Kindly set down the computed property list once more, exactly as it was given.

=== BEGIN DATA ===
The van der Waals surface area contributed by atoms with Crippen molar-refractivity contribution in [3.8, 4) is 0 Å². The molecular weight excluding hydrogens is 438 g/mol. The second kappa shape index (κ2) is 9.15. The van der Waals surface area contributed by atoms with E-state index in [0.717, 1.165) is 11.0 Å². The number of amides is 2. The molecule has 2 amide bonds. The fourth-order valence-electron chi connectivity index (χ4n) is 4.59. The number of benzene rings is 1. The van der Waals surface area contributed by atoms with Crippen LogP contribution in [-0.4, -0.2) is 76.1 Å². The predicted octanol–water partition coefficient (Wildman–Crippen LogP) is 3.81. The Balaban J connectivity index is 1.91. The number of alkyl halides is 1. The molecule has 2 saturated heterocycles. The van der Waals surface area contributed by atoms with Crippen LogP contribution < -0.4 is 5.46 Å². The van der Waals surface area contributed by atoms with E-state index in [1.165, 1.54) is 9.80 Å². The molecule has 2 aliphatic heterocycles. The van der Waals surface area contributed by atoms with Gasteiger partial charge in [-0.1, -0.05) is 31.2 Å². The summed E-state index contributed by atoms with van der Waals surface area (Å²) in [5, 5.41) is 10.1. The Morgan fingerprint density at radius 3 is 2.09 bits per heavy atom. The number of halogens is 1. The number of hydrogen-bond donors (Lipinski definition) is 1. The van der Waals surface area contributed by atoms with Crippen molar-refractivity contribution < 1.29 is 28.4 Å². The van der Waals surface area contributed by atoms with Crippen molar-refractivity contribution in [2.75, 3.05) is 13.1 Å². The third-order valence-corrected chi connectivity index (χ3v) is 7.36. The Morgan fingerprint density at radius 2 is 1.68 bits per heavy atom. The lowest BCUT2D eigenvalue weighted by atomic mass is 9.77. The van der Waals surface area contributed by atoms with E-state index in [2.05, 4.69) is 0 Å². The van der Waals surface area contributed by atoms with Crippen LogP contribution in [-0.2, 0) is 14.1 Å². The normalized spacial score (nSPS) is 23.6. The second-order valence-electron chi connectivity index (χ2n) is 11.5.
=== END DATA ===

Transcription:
The van der Waals surface area contributed by atoms with Crippen molar-refractivity contribution in [3.8, 4) is 0 Å². The molecular weight excluding hydrogens is 438 g/mol. The second kappa shape index (κ2) is 9.15. The van der Waals surface area contributed by atoms with E-state index in [0.717, 1.165) is 11.0 Å². The number of amides is 2. The molecule has 2 amide bonds. The fourth-order valence-electron chi connectivity index (χ4n) is 4.59. The number of benzene rings is 1. The van der Waals surface area contributed by atoms with Crippen LogP contribution in [-0.4, -0.2) is 76.1 Å². The predicted octanol–water partition coefficient (Wildman–Crippen LogP) is 3.81. The Balaban J connectivity index is 1.91. The number of alkyl halides is 1. The molecule has 2 saturated heterocycles. The van der Waals surface area contributed by atoms with Crippen LogP contribution < -0.4 is 5.46 Å². The van der Waals surface area contributed by atoms with E-state index in [1.165, 1.54) is 9.80 Å². The molecule has 2 aliphatic heterocycles. The van der Waals surface area contributed by atoms with Gasteiger partial charge in [-0.1, -0.05) is 31.2 Å². The summed E-state index contributed by atoms with van der Waals surface area (Å²) in [5, 5.41) is 10.1. The Morgan fingerprint density at radius 3 is 2.09 bits per heavy atom. The number of halogens is 1. The number of hydrogen-bond donors (Lipinski definition) is 1. The van der Waals surface area contributed by atoms with Crippen molar-refractivity contribution < 1.29 is 28.4 Å². The van der Waals surface area contributed by atoms with Crippen molar-refractivity contribution in [2.75, 3.05) is 13.1 Å². The third-order valence-corrected chi connectivity index (χ3v) is 7.36. The Morgan fingerprint density at radius 2 is 1.68 bits per heavy atom. The lowest BCUT2D eigenvalue weighted by atomic mass is 9.77. The van der Waals surface area contributed by atoms with E-state index in [2.05, 4.69) is 0 Å². The van der Waals surface area contributed by atoms with Crippen LogP contribution in [-0.2, 0) is 14.1 Å². The normalized spacial score (nSPS) is 23.6. The second-order valence-electron chi connectivity index (χ2n) is 11.5.